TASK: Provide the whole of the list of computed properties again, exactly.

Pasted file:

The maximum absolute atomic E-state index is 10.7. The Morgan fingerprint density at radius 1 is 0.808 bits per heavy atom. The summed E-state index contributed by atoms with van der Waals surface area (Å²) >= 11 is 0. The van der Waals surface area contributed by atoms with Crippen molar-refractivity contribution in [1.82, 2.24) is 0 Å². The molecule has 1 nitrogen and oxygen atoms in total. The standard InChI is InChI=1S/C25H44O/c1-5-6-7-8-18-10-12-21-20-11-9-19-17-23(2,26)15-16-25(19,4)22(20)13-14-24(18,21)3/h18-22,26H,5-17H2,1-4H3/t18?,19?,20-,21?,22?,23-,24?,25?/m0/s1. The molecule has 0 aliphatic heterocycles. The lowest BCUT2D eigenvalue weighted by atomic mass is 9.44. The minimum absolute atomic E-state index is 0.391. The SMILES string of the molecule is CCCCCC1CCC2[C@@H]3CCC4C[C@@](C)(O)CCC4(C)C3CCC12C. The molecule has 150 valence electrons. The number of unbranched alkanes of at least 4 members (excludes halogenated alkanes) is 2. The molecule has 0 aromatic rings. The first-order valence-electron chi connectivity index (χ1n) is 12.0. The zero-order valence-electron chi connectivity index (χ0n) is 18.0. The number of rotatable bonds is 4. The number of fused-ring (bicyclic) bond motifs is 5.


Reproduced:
The maximum absolute atomic E-state index is 10.7. The Morgan fingerprint density at radius 1 is 0.808 bits per heavy atom. The summed E-state index contributed by atoms with van der Waals surface area (Å²) >= 11 is 0. The van der Waals surface area contributed by atoms with Crippen molar-refractivity contribution in [1.82, 2.24) is 0 Å². The molecule has 1 nitrogen and oxygen atoms in total. The standard InChI is InChI=1S/C25H44O/c1-5-6-7-8-18-10-12-21-20-11-9-19-17-23(2,26)15-16-25(19,4)22(20)13-14-24(18,21)3/h18-22,26H,5-17H2,1-4H3/t18?,19?,20-,21?,22?,23-,24?,25?/m0/s1. The molecule has 0 aliphatic heterocycles. The lowest BCUT2D eigenvalue weighted by atomic mass is 9.44. The minimum absolute atomic E-state index is 0.391. The SMILES string of the molecule is CCCCCC1CCC2[C@@H]3CCC4C[C@@](C)(O)CCC4(C)C3CCC12C. The molecule has 150 valence electrons. The number of unbranched alkanes of at least 4 members (excludes halogenated alkanes) is 2. The molecule has 0 aromatic rings. The first-order valence-electron chi connectivity index (χ1n) is 12.0. The zero-order valence-electron chi connectivity index (χ0n) is 18.0. The number of rotatable bonds is 4. The number of fused-ring (bicyclic) bond motifs is 5.